In accordance with parliamentary comments to the Law, the MBT criterion will not be met if the tax advantage obtained is in line with the object and purpose of the applicable legislation and the intention of the legislator. To determine if a given arrangement is consistent with such intention, the entirety of the elements constituting the arrangement must be considered. For example, an arrangement, viewed as a whole, will not be consistent with the intention of the legislator if it makes use of the subtleties of a tax system or of inconsistences between two or more tax systems in order to reduce the tax to be paid, and will therefore be regarded as meeting the MBT criterion.

Furthermore, the Guidance confirms that the MBT must be fulfilled in relation to the types of taxes referred to in Article 2 of Directive 2011/16 / EU, i.e., direct taxes and certain indirect taxes, such as inheritance tax, while value-added tax, customs duties, excise duties and compulsory social security contributions are excluded. The Guidance also confirms that the tax benefit does not necessarily have to be obtained in a Member State but can also arise in a third State. The Guidance is in line with parliamentary comments in this regard.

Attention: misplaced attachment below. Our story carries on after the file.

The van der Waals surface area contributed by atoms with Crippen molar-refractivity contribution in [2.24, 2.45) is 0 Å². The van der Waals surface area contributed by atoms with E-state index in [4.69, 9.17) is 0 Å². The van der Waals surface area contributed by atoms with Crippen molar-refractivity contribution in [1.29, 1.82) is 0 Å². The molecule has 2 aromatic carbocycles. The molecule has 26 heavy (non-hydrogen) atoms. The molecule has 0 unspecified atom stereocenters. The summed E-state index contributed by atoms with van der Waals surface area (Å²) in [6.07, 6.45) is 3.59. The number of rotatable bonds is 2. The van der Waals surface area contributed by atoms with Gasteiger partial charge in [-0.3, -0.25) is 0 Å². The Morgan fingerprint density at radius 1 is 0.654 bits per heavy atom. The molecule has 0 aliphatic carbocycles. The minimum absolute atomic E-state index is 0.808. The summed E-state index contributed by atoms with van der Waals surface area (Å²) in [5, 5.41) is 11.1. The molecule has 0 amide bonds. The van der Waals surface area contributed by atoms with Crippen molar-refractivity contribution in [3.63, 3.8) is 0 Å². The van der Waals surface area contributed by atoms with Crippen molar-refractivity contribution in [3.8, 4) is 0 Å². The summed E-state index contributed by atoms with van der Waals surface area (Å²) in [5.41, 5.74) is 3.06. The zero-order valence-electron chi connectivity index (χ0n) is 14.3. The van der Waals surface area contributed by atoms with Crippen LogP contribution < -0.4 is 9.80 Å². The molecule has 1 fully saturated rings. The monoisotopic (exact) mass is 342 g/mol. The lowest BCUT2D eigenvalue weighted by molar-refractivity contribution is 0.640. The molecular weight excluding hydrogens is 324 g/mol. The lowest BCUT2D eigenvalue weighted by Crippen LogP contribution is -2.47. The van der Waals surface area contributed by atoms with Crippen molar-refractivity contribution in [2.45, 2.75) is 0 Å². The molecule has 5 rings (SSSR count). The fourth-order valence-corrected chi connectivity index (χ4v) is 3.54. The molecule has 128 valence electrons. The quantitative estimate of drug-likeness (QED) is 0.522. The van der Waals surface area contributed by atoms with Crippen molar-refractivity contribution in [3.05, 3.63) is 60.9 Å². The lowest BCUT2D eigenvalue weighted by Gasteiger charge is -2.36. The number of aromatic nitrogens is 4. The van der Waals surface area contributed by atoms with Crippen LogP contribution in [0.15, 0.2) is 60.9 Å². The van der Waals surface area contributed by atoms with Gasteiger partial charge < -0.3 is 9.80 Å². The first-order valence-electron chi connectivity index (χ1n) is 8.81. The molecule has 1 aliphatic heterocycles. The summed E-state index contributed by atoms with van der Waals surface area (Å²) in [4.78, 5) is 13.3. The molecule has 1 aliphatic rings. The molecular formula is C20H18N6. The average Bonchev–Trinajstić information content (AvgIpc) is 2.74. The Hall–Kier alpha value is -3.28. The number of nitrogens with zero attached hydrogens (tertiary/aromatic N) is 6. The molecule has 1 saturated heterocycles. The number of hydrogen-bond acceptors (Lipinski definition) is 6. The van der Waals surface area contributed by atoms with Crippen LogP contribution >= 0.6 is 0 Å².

Reporting obligations

Reporting process and proof of reporting

The Guidance states, that reports can be submitted manually through the same platform through which tax returns are to be filed (MyGuichet) or by importing an xml file. A user manual and the structure of the xml file will be made available on the Luxembourg tax authorities’ website. The interface will be available in English, French and German, but the information to report shall be provided in English.

According to the Guidance, when filing a report, a transmission slip as well as a pdf-document containing the details of the information communicated to the Luxembourg tax authorities will be generated automatically. At that moment, two reference numbers will be attributed, an “arrangement ID” and a “disclosure ID.”